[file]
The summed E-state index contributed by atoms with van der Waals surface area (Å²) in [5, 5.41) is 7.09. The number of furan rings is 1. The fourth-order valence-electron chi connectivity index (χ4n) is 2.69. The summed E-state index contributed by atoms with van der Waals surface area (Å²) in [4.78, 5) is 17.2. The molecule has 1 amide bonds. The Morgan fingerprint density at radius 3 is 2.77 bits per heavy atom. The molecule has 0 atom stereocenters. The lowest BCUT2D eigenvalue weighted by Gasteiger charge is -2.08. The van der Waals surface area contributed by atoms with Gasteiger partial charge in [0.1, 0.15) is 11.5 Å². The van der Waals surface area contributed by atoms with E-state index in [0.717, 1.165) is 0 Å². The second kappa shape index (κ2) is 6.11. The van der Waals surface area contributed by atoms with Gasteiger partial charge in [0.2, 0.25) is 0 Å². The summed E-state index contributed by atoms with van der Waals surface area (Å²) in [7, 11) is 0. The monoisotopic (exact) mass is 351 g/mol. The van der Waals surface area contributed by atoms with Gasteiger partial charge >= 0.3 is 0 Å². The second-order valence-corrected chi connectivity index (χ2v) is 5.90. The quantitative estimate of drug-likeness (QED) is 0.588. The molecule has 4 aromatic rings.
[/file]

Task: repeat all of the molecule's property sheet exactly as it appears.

The summed E-state index contributed by atoms with van der Waals surface area (Å²) in [5, 5.41) is 7.09. The number of furan rings is 1. The fourth-order valence-electron chi connectivity index (χ4n) is 2.69. The summed E-state index contributed by atoms with van der Waals surface area (Å²) in [4.78, 5) is 17.2. The molecule has 1 amide bonds. The Morgan fingerprint density at radius 3 is 2.77 bits per heavy atom. The molecule has 0 atom stereocenters. The lowest BCUT2D eigenvalue weighted by Gasteiger charge is -2.08. The van der Waals surface area contributed by atoms with Gasteiger partial charge in [0.1, 0.15) is 11.5 Å². The van der Waals surface area contributed by atoms with E-state index in [0.717, 1.165) is 0 Å². The second kappa shape index (κ2) is 6.11. The van der Waals surface area contributed by atoms with Gasteiger partial charge in [0.2, 0.25) is 0 Å². The summed E-state index contributed by atoms with van der Waals surface area (Å²) in [7, 11) is 0. The monoisotopic (exact) mass is 351 g/mol. The van der Waals surface area contributed by atoms with Gasteiger partial charge >= 0.3 is 0 Å². The second-order valence-corrected chi connectivity index (χ2v) is 5.90. The quantitative estimate of drug-likeness (QED) is 0.588. The molecule has 4 aromatic rings.